Kyung Lee uses film to shed light on how ordinary people live in present times.
Filmmaker Kyung Lee is a world away from where she grew up but very much at home in one of the oldest live/work lofts for artists in Oakland’s Jingletown neighborhood.
Growing up ethnically Korean in Japan, she longed for a diverse environment and decided to pursue studies in the United States with all its multiculturalism. After finishing a bachelor’s degree in business administration at Keio University in Tokyo, she earned a master’s in theater arts at San Jose State University. Lee moved to Oakland and became a film editor after stumbling upon a local community of independent documentary filmmakers. She has worked as a post-production supervisor and editor on numerous documentaries and been an editor and post-production manager a national independent TV channel.
“I got my start as an assistant editor to the Bay Area documentary film editor Jennifer Chinlund. She is one of the people I owe my career to. I also consider filmmakers Gemma Cubero del Barrio and George Csicsery as my mentors,” said Lee, a filmmaker who has reputation as a versatile editor and adept technician.
In her Ford Street studio, Lee starts her day by making coffee then heads to her computer to start editing, using Adobe Premiere Pro. “Organization is the key to editing a long-format project with voluminous footage. I usually do not use any tangible materials; everything is stored digitally.”
Lee is drawn to projects that shed light on how ordinary people live their lives in present times.
“I love working on films that stitch together moments of triumph, struggle, and happiness. I believe that any story can be extraordinary if it’s told exceptionally, which is the hardest part,” she said.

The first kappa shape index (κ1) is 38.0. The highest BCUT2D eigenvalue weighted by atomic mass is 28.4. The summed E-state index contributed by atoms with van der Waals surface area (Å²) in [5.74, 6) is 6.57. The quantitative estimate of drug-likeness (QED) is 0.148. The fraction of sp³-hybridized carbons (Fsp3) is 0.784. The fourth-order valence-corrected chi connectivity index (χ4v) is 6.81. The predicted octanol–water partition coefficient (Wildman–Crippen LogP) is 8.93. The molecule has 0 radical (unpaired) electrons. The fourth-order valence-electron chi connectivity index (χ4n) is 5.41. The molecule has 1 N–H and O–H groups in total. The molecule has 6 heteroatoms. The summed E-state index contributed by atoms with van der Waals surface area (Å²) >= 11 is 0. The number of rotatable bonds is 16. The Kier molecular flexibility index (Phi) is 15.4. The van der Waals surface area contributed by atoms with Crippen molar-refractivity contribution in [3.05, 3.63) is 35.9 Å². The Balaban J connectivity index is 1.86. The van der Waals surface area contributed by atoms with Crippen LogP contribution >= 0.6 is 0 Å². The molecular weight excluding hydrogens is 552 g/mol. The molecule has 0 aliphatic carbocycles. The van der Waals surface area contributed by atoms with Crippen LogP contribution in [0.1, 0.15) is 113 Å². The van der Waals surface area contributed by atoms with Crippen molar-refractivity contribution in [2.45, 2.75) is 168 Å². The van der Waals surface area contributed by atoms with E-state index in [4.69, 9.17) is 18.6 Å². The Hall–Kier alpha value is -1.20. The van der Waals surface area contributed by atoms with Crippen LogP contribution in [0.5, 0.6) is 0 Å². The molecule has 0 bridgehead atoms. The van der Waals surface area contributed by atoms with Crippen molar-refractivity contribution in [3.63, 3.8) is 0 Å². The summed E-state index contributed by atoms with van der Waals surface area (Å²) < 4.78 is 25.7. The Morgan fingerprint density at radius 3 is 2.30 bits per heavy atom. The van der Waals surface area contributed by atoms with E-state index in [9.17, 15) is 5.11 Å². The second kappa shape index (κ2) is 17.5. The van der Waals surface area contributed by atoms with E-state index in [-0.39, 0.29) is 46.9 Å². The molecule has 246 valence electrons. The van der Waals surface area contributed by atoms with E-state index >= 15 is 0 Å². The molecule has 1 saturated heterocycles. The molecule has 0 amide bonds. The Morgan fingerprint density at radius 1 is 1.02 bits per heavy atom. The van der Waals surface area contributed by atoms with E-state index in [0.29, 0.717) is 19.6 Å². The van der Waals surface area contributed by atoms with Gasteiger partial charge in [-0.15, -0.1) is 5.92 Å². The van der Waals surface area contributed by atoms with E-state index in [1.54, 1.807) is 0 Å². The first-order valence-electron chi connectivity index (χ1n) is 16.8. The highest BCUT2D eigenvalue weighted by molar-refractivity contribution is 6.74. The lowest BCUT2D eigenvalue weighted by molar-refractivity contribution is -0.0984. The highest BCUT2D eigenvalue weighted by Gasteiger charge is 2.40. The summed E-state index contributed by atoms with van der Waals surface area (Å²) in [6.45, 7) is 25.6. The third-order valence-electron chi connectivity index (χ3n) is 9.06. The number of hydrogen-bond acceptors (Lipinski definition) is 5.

Lee’s work tends toward thought-provoking socio-political exposé and/or illumination of character. For instance, her directorial debut film in 2014, TELOS: The Fantastic World of Eugene Tssui, focused on Tssui, the architect behind the Tssui House, aka “The Fish House” in Berkeley. The project has been viewed as visionary and controversial.
Lee also edited the film Homecoming directed by Gemma Cubero del Barrio about two women who return to Puka Puka, a tiny atoll in the Pacific where they grew up. They re-experience the unchanged, unique island way of living while discovering a dramatically changing landscape due to climate change and modernization.
And in September 2019, Lee edited Ottomaticake, a film about a cheesecake maker/punk rocker struggling to keep his business going in Honolulu’s Chinatown, where drug dealing and police corruption are rampant.
“The film encompasses many themes that are relevant nationwide such as homelessness, gentrification, and real estate speculation. It’s a sweet tale of a baker whose entrepreneurial spirit and creativity inspire viewers,” Lee said.
Lee also edited the documentary film Tokyo Hula, working with director Lisette Flanary, which began screening in 2019 and explores the juxtaposition of Japanese and Hawai’ian culture in their shared love for hula against the backdrop of economics, tourism, and big business.
Most recently, Lee has been producing and directing a project on homelessness and the housing crisis in the Bay Area by investigating the real estate industry. “The project reflects the current political climate of exploitation of vulnerable tenants by landlords, which mirrors the way in which the landlord-turned-president is governing our country. By inquiring into the mindset of unscrupulous landlords, I am hoping to illuminate the depth of human greed and the limits of capitalism,” she said.
In her work as a filmmaker, Lee simply hopes for people to take the time to experience it. “Nowadays, it is asking a lot for people to spend one to two hours to watch an independent film. How they receive that experience is not up to me.”
For more information and to view clips, visit KyungLee.com.